Monday, September 24, 2012

Live Like a King

If God ever set up a man to live like a king above all kings, King Solomon is that man. He took the throne as a young man in his prime, stepping into a position of prosperity, power, and peace. To this day, the kingdom of Solomon stands as the apex of wealth and luxurious living. And he possessed the humility before God that gained King Solomon greater wisdom than any other man to live, enabling him to rule his kingdom's supreme court with perfect justice.

The astounding wisdom passed on to us from God through Solomon is flawless, with only a fraction of it recorded in the books of Proverbs, Ecclesiastes, and Psalm 127.

A Song of Ascents. Of Solomon.
~ Psalm 127, title (NKJV)

Although the praise and prophecy of Psalm 72 also bears Solomon's name, Psalm 127 reads more like the proverbs language which marks Solomon's other writings. Specifically, Psalm 127 provides a thumbnail blueprint for how to live like a king.

The next series of posts plan to examine that blueprint as follows:

Built to Endure
Ultimate Security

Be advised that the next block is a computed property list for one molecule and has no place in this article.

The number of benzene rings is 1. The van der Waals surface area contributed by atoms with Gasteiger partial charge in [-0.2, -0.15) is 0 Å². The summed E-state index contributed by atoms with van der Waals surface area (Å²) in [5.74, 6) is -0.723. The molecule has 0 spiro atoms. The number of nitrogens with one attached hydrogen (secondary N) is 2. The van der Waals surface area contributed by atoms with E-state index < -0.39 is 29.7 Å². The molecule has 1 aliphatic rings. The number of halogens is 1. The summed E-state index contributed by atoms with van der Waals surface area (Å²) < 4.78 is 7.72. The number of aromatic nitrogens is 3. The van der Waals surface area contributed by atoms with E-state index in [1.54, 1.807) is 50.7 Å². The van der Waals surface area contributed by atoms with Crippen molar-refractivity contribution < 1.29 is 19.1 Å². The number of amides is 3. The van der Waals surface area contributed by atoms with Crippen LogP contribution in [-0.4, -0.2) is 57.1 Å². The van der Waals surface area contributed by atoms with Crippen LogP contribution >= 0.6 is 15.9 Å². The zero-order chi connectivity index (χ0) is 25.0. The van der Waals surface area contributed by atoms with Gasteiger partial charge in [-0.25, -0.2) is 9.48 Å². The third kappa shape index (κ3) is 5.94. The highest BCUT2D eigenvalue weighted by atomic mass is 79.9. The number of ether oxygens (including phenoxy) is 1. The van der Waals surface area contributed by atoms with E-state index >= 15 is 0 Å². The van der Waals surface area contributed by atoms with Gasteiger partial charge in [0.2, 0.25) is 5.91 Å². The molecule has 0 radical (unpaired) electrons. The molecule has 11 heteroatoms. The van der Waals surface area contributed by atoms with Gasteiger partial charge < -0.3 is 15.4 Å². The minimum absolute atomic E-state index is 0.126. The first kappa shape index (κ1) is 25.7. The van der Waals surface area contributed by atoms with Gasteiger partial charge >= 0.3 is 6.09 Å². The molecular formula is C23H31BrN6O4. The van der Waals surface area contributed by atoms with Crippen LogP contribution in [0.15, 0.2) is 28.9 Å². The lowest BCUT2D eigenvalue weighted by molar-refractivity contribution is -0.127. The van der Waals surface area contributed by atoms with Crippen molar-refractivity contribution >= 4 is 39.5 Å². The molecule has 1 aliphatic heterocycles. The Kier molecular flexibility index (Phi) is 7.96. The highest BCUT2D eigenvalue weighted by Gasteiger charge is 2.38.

Buying Time
Getting to Sleep
Feast Like a King
No Shame

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Copyright 2012, Anne Lang Bundy, all rights reserved.


  1. Ecc is one of my favorite books of the Bible.

    1. TC, I hope you'll enjoy this series of posts, which will also highlight the writings of Ecclesiastes.

      Although Solomon's heart wandered, I believe that he, like many other servants of God, was still a man of faith who simply allowed himself to become distracted by the world. No doubt that the enemy works harder to bring low spiritual leaders of greatest influence. Ecclesiastes is a profound depiction of the journey from having everything to fearing Him Who is Everything.

  2. Appreciate your sharing this sis.

    1. Denise, I pray that God blesses you and speaks to you, His royal princess, through these posts. ♥

  3. I love Ecclesiastes....It's so raw and honest

    1. True that, David. I suspect that Ecclesiastes sounds like a bit of a downer to young people. Too bad that we have to live out much of its message (or at least see those close to us live it out) before we appreciate it.


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